Air Pollution and Fertility

In last week’s newsletter I talked about the relationship
Between Particulate Air Pollution (smog) and Alzheimer’s disease.

I discussed the importance for city dwellers, which is most of my patients and readers, to get and use an air filter in their house and certainly at least in their bedroom when they are sleeping.

Now new information is coming out increasingly, to show the relationship between air pollution and infertility. It is currently estimated by the CDC that 6.7 million women have impaired ability to get pregnant or to carry a baby to term. This represents 10.9% of women between the ages of 15 and 44.

Now air pollution is getting linked to infertility.

In men, air pollution has been linked to DNA damage, abnormal sperm morphology, and reduce sperm performance.

More and more studies are showing that exposure to environmental air pollutants affect reproductive functions and, in particular, produce adverse effects on pregnancy outcomes, fertility and fetal health.

Epidemiological studies demonstrate that exposure to ambient levels of air pollutants are associated with low birth weight, intrauterine growth retardation, prematurity, neonatal death, and decreased fertility in males.”

In a very recent study it was shown that short-term decreases in a couple’s ability to conceive was associated with airborne particles of the size PM2.5 as well as nitrous oxide which is part of ordinary smog.

Another recent article from last month is showing that living in a city with air pollution lowers sperm quality and can affect fertility. The author of the article said that it “can take up to three months from being exposed to pollution until effects on the sperm are seen.”

Another recent article has shown a 2.6 fold increase in the risk of miscarriage from a brief exposure to high levels of ambient particulate matter, as in smog of a size smaller then PM10.

Putting all this information together has certainly helped me to understand why young couples are having so much trouble conceiving and carrying a baby to term. Increasingly we see miscarriages and and many other fertility problems in the young women of today.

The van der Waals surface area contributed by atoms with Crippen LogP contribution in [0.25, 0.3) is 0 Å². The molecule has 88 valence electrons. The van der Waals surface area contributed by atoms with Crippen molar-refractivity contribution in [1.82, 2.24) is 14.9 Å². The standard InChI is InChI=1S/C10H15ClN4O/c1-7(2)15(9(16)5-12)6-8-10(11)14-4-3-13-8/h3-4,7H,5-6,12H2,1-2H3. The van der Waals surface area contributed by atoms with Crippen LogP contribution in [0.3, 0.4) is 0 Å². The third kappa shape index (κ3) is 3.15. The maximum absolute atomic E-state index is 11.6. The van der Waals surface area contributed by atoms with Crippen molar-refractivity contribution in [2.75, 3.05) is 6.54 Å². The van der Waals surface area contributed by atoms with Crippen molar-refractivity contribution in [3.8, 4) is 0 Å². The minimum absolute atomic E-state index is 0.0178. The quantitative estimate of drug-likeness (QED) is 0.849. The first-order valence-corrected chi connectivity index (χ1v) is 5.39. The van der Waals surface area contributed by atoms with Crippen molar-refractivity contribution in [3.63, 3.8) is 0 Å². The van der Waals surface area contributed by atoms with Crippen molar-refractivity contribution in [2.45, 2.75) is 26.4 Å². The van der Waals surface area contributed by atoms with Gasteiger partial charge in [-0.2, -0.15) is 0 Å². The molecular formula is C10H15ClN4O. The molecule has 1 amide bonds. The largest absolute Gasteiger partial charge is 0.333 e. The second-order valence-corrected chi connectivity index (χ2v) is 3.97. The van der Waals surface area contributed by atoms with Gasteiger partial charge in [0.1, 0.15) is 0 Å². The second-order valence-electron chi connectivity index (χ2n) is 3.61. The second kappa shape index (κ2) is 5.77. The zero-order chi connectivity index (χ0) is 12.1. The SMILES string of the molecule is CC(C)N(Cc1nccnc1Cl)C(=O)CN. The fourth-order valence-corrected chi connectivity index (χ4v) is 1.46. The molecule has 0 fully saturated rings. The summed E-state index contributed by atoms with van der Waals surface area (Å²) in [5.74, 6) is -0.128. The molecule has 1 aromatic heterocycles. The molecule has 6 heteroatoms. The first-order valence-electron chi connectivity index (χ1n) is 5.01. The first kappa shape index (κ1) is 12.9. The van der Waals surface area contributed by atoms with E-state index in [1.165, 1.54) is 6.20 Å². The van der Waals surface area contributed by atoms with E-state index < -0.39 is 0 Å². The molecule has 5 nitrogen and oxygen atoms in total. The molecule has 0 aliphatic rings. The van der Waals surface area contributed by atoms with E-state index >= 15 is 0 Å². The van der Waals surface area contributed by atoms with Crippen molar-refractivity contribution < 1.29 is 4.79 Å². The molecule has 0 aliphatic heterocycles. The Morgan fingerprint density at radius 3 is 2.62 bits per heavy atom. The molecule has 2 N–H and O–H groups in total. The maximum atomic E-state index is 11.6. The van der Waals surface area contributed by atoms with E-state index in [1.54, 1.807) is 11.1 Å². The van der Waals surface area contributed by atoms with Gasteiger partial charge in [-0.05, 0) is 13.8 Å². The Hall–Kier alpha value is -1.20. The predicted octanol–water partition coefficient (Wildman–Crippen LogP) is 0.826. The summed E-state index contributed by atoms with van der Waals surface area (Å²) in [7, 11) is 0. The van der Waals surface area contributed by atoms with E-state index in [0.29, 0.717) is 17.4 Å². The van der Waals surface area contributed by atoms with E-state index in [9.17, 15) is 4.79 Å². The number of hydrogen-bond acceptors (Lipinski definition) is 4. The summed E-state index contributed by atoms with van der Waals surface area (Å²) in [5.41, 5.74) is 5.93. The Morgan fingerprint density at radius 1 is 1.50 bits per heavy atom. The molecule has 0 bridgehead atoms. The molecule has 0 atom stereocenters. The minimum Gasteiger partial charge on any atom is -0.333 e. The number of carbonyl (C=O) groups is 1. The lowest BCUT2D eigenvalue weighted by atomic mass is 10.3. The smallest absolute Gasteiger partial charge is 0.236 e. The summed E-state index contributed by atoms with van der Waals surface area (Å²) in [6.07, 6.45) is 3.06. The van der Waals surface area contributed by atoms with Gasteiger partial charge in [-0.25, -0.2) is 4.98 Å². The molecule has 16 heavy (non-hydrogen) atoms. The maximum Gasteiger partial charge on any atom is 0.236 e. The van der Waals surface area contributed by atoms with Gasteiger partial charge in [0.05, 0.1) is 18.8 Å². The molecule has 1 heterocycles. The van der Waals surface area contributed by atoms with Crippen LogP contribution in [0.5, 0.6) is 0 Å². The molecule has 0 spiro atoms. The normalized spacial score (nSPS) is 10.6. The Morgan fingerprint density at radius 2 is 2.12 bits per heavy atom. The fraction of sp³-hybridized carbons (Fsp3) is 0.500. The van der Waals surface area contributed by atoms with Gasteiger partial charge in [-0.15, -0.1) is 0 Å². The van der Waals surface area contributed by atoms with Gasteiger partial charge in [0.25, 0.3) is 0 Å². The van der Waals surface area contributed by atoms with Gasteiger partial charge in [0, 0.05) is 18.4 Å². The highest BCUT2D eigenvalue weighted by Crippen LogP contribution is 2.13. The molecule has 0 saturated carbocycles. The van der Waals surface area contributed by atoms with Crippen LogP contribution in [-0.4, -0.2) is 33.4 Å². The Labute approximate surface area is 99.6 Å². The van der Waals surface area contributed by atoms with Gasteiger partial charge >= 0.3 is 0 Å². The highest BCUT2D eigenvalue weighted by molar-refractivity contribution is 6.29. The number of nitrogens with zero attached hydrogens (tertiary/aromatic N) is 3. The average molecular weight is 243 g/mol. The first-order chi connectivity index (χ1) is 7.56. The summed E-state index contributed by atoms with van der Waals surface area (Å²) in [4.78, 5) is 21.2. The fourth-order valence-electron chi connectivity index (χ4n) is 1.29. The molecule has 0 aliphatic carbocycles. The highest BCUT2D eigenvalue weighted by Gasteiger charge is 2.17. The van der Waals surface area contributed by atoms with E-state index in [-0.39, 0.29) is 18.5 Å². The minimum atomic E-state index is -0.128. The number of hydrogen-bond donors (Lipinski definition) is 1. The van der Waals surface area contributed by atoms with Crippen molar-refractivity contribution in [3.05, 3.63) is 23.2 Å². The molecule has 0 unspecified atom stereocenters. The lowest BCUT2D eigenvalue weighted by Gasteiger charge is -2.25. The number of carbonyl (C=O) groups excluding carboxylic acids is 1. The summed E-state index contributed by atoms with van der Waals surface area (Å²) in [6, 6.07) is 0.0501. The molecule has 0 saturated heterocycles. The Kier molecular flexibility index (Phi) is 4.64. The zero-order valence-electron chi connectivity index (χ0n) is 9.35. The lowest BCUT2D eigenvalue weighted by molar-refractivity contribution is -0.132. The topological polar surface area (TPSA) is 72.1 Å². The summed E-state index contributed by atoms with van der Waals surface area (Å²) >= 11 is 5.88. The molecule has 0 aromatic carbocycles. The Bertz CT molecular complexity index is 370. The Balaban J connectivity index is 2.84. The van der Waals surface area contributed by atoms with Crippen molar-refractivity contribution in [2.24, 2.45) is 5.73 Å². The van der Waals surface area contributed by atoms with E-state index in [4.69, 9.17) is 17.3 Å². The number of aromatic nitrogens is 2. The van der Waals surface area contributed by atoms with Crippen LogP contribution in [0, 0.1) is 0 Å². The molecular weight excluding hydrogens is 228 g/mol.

All this information led a colleague of mine Walter Crinnion, ND, to say semi-jokingly to me “We can now recommend air filters in our patients’ houses as fertility aids!”

For this reason, I encourage all my patients and readers who are trying to conceive to purchase a high quality air filter, which will be under $1000, and use it nightly in your bedroom with the windows and doors closed while you sleep.

It just might help you have a baby!

See the next article on my Recommended Air Filters for your house.


Ambient air pollution exposure and damage to male gametes

Air pollution and effects on reproductive-system functions

Environmental factors and semen quality.

Short-term impact of atmospheric pollution on fecundability

Air pollution lowers sperm quality

Effects of exposure to high levels of particulate air
pollution during the follicular phase of the conception
cycle on pregnancy outcome in couples undergoing in
vitro fertilization and embryo transfer

Effects of exposure to high levels of particulate air pollution during the follicular phase of the conception cycle

What does PM2.5 and PM10 Mean?

About Dr. Soram Khalsa

As an MD, Dr Soram specializes in Integrative Medicine combining diet, nutrition, acupuncture, herbs and nutrition. Visit Dr Soram’s Healthy Living Store where you’ll find high-quality nutritional supplements: